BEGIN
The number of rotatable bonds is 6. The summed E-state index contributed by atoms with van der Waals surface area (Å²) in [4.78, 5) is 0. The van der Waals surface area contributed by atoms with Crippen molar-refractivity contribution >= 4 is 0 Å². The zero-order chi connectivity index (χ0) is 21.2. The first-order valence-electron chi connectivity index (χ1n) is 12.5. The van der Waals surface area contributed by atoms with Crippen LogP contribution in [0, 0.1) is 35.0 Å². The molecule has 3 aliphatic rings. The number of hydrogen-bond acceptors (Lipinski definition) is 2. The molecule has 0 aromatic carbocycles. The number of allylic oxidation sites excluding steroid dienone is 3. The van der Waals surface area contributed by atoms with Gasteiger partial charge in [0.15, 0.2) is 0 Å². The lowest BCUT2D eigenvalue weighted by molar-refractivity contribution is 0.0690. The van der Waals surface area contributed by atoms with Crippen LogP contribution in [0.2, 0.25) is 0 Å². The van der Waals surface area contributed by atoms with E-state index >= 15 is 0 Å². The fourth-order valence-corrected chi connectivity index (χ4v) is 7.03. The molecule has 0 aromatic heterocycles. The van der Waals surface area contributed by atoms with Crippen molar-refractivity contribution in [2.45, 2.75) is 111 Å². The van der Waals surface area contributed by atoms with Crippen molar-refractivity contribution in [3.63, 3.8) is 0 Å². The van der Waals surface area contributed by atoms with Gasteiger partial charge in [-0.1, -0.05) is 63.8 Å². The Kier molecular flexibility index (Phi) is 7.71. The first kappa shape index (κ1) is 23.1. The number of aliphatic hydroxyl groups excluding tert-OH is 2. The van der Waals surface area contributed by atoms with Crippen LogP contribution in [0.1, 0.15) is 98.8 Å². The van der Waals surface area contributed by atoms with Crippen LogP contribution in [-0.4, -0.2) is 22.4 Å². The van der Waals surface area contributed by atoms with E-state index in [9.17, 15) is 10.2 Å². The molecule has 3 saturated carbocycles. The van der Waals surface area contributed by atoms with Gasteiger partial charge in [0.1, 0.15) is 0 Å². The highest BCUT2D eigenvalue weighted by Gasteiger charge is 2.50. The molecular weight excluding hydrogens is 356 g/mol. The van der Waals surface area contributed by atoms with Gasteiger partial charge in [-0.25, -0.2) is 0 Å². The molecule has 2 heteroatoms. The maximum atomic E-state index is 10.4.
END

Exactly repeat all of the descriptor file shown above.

The number of rotatable bonds is 6. The summed E-state index contributed by atoms with van der Waals surface area (Å²) in [4.78, 5) is 0. The van der Waals surface area contributed by atoms with Crippen molar-refractivity contribution >= 4 is 0 Å². The zero-order chi connectivity index (χ0) is 21.2. The first-order valence-electron chi connectivity index (χ1n) is 12.5. The van der Waals surface area contributed by atoms with Crippen LogP contribution in [0, 0.1) is 35.0 Å². The molecule has 3 aliphatic rings. The number of hydrogen-bond acceptors (Lipinski definition) is 2. The molecule has 0 aromatic carbocycles. The number of allylic oxidation sites excluding steroid dienone is 3. The van der Waals surface area contributed by atoms with Gasteiger partial charge in [0.15, 0.2) is 0 Å². The lowest BCUT2D eigenvalue weighted by molar-refractivity contribution is 0.0690. The van der Waals surface area contributed by atoms with Crippen LogP contribution in [0.2, 0.25) is 0 Å². The van der Waals surface area contributed by atoms with E-state index >= 15 is 0 Å². The fourth-order valence-corrected chi connectivity index (χ4v) is 7.03. The molecule has 0 aromatic heterocycles. The van der Waals surface area contributed by atoms with Crippen molar-refractivity contribution in [2.45, 2.75) is 111 Å². The van der Waals surface area contributed by atoms with Crippen molar-refractivity contribution in [3.63, 3.8) is 0 Å². The van der Waals surface area contributed by atoms with Gasteiger partial charge in [-0.1, -0.05) is 63.8 Å². The Kier molecular flexibility index (Phi) is 7.71. The first kappa shape index (κ1) is 23.1. The number of aliphatic hydroxyl groups excluding tert-OH is 2. The van der Waals surface area contributed by atoms with Crippen LogP contribution in [0.1, 0.15) is 98.8 Å². The van der Waals surface area contributed by atoms with Crippen LogP contribution in [-0.4, -0.2) is 22.4 Å². The van der Waals surface area contributed by atoms with E-state index in [9.17, 15) is 10.2 Å². The molecule has 3 saturated carbocycles. The van der Waals surface area contributed by atoms with Gasteiger partial charge in [0.1, 0.15) is 0 Å². The highest BCUT2D eigenvalue weighted by Gasteiger charge is 2.50. The molecular weight excluding hydrogens is 356 g/mol. The van der Waals surface area contributed by atoms with Gasteiger partial charge in [-0.25, -0.2) is 0 Å². The molecule has 2 heteroatoms. The maximum atomic E-state index is 10.4.